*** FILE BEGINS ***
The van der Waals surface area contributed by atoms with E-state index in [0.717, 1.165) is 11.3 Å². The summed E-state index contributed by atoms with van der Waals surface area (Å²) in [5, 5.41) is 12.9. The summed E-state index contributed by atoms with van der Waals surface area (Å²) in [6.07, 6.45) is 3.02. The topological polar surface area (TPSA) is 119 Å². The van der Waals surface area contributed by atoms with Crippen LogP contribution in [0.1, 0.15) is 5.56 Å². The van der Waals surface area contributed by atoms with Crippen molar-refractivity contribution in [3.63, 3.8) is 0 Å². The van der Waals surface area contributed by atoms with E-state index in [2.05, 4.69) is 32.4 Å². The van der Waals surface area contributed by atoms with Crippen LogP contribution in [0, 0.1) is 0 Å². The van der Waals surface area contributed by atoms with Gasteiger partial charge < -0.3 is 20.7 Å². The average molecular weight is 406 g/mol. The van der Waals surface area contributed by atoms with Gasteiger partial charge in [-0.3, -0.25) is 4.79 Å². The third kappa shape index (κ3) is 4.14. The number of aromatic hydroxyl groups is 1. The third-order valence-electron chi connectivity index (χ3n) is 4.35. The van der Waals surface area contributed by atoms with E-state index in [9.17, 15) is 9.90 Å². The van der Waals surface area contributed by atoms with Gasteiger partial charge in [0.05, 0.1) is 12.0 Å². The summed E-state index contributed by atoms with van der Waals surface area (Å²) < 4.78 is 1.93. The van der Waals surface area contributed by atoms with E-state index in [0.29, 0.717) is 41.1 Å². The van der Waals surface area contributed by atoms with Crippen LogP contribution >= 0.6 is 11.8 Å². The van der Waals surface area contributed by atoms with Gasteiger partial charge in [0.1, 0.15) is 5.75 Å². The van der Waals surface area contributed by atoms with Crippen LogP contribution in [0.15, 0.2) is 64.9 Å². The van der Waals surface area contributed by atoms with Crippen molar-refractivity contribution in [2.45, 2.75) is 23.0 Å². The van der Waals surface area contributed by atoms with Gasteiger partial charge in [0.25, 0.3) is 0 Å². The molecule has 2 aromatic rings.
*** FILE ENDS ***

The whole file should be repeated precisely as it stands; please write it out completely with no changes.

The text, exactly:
The van der Waals surface area contributed by atoms with E-state index in [0.717, 1.165) is 11.3 Å². The summed E-state index contributed by atoms with van der Waals surface area (Å²) in [5, 5.41) is 12.9. The summed E-state index contributed by atoms with van der Waals surface area (Å²) in [6.07, 6.45) is 3.02. The topological polar surface area (TPSA) is 119 Å². The van der Waals surface area contributed by atoms with Crippen LogP contribution in [0.1, 0.15) is 5.56 Å². The van der Waals surface area contributed by atoms with Crippen molar-refractivity contribution in [3.63, 3.8) is 0 Å². The van der Waals surface area contributed by atoms with E-state index in [2.05, 4.69) is 32.4 Å². The van der Waals surface area contributed by atoms with Crippen LogP contribution in [0, 0.1) is 0 Å². The van der Waals surface area contributed by atoms with Gasteiger partial charge < -0.3 is 20.7 Å². The average molecular weight is 406 g/mol. The van der Waals surface area contributed by atoms with Gasteiger partial charge in [-0.3, -0.25) is 4.79 Å². The third kappa shape index (κ3) is 4.14. The number of aromatic hydroxyl groups is 1. The third-order valence-electron chi connectivity index (χ3n) is 4.35. The van der Waals surface area contributed by atoms with E-state index in [9.17, 15) is 9.90 Å². The van der Waals surface area contributed by atoms with Gasteiger partial charge in [0.05, 0.1) is 12.0 Å². The summed E-state index contributed by atoms with van der Waals surface area (Å²) < 4.78 is 1.93. The van der Waals surface area contributed by atoms with E-state index in [0.29, 0.717) is 41.1 Å². The van der Waals surface area contributed by atoms with Crippen LogP contribution >= 0.6 is 11.8 Å². The van der Waals surface area contributed by atoms with Gasteiger partial charge in [0.1, 0.15) is 5.75 Å². The van der Waals surface area contributed by atoms with Crippen LogP contribution in [0.15, 0.2) is 64.9 Å². The van der Waals surface area contributed by atoms with Crippen molar-refractivity contribution in [2.45, 2.75) is 23.0 Å². The van der Waals surface area contributed by atoms with Gasteiger partial charge in [0.25, 0.3) is 0 Å². The molecule has 2 aromatic rings.